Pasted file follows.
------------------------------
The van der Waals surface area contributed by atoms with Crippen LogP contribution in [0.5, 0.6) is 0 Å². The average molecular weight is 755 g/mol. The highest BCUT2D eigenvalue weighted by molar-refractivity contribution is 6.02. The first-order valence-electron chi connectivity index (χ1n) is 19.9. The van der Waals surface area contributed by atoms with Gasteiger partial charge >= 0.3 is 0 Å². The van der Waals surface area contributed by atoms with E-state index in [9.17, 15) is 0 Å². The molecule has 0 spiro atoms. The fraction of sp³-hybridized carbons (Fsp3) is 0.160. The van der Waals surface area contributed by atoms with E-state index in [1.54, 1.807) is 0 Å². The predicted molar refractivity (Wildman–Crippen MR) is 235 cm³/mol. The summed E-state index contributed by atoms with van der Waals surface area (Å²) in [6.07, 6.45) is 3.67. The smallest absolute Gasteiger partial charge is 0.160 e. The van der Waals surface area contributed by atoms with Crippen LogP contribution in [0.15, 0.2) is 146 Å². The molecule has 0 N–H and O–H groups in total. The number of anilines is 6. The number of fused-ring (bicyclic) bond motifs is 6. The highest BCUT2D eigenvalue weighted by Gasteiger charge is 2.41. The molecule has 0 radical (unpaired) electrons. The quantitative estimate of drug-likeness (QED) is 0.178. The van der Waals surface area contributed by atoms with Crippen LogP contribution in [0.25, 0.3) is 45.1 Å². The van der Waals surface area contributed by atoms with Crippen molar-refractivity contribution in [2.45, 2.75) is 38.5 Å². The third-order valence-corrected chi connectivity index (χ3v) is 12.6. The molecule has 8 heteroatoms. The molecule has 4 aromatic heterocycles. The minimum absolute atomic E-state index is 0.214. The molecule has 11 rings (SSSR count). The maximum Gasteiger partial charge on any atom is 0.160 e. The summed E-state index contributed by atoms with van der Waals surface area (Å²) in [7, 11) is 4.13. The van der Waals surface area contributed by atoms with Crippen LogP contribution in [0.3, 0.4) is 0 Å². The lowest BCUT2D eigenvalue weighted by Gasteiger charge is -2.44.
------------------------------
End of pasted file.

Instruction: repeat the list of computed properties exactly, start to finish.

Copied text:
The van der Waals surface area contributed by atoms with Crippen LogP contribution in [0.5, 0.6) is 0 Å². The average molecular weight is 755 g/mol. The highest BCUT2D eigenvalue weighted by molar-refractivity contribution is 6.02. The first-order valence-electron chi connectivity index (χ1n) is 19.9. The van der Waals surface area contributed by atoms with Gasteiger partial charge >= 0.3 is 0 Å². The van der Waals surface area contributed by atoms with E-state index in [9.17, 15) is 0 Å². The molecule has 0 spiro atoms. The fraction of sp³-hybridized carbons (Fsp3) is 0.160. The van der Waals surface area contributed by atoms with E-state index in [1.54, 1.807) is 0 Å². The predicted molar refractivity (Wildman–Crippen MR) is 235 cm³/mol. The summed E-state index contributed by atoms with van der Waals surface area (Å²) in [6.07, 6.45) is 3.67. The smallest absolute Gasteiger partial charge is 0.160 e. The van der Waals surface area contributed by atoms with Crippen LogP contribution in [0.15, 0.2) is 146 Å². The molecule has 0 N–H and O–H groups in total. The number of anilines is 6. The number of fused-ring (bicyclic) bond motifs is 6. The highest BCUT2D eigenvalue weighted by Gasteiger charge is 2.41. The molecule has 0 radical (unpaired) electrons. The quantitative estimate of drug-likeness (QED) is 0.178. The van der Waals surface area contributed by atoms with Crippen LogP contribution in [0.25, 0.3) is 45.1 Å². The van der Waals surface area contributed by atoms with Crippen molar-refractivity contribution in [2.45, 2.75) is 38.5 Å². The third-order valence-corrected chi connectivity index (χ3v) is 12.6. The molecule has 8 heteroatoms. The molecule has 4 aromatic heterocycles. The minimum absolute atomic E-state index is 0.214. The molecule has 11 rings (SSSR count). The maximum Gasteiger partial charge on any atom is 0.160 e. The summed E-state index contributed by atoms with van der Waals surface area (Å²) in [7, 11) is 4.13. The van der Waals surface area contributed by atoms with Crippen LogP contribution in [0.3, 0.4) is 0 Å². The lowest BCUT2D eigenvalue weighted by Gasteiger charge is -2.44.